Simply put, if Germany ran out of foreign reserves, it would not only be hard pressed to trade with other countries but it would also severely weaken the strength of the German mark. To get around this, Schacht helped structure several trade transactions with South American, European, and even a handful of Asian countries whereby German could acquire strategic materials necessary for rearmament in exchange for either German marks or German goods, which would allow time for the Nazis to balance the foreign reserves deficit (which they never did, instead doubling down on it to increase the rate of rearmament).

The Mefos bills that he created were another tool whereby the Germans could secretly rearm themselves using economic tricks. As president of the Reichsbank, Schacht in theory was only supposed to be a lender of last resort-namely, his job was to be independent of the government and only to step in to preserve monetary stability. However, by issuing Mefos bills, he was able to secretly (if not fraudulently) loan money directly to the German government through a dummy corporation.

This allowed the German government to take on far more debt than any sane investor would have bought on, at a lower rate of interest. For a simple finance lesson, the more debt a country has, the greater the risk. An investor would demand a higher interest rate in return for taking on this higher risk. Since the interest rate for Germany was essentially fixed around 4.50%, this meant there was a theoretical ceiling after which nobody would be willing to buy German government bonds. Through the use of the Mefos bills, in addition to hiding arms purchases from Britain and France, they were also able to bypass this ceiling.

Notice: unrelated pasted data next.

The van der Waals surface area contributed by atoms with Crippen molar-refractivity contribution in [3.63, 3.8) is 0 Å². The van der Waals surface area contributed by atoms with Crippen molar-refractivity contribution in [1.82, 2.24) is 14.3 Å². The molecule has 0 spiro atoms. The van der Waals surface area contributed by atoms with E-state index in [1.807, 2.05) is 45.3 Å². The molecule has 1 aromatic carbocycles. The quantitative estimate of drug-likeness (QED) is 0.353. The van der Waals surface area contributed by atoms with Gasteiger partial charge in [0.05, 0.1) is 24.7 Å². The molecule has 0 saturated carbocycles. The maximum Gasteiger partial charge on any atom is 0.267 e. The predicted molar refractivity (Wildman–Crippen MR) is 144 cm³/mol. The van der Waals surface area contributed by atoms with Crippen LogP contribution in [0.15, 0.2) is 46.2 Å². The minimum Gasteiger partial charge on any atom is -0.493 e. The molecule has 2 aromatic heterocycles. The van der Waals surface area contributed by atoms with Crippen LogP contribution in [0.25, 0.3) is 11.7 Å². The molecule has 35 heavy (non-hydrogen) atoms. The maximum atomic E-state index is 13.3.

Of course, this would have been completely unsustainable, and would have required the acquisition of large amounts of foreign reserves to balance out the fact that the ostensibly independent Reichsbank was in fact loaning money to the German government, which would otherwise cause rapid inflation as it turned out German currency wasn’t worth what people thought it was. This was part of the reason why the Nazi government chose to invade many countries-one of their most important objectives was the seizure of all the currency and reserves in the various banks, to feed the gaping maw in the German economy left by Schacht and the Nazis’ policies.

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At the end of the day, Schacht wasn’t a particularly brilliant economist, but he did participate in both legitimate economic schemes (as the Rentenmark) as well as some more fraudulent ones (like the Mefos bills) in order to keep Germany’s economy afloat. Still, the fact remains that despite his willingness to fund German rearmament, Nazi rearmament was still too fast even for him, which eventually led to his resignation and collaboration with the German resistance. This should show that he was not in fact some lone genius, but rather one of several German economists that happened to be in a position of leadership during the Weimar Republic and later the Nazi regime.


Sally Marks, The Myth of Reparations

Adam Tooze, Wages of Destruction


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The men left behind on Elephant Island; ca. 1916

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After their ship became frozen in ice, 28 men and Ernest Shackleton (the expedition leader) sailed the lifeboat to elephant island, an island no one had ever stepped foot on. Knowing they wouldn’t be rescued, Shackleton took 5 men to sail 800 miles to a whaling station to get help. The remaining men stayed on the island having to create shelter, procure food etc, and hope that the others would be able to send rescue. After four failed attempts because of heavy ice, all the men were finally rescued. The men had spent 4 and a half months stranded on the island.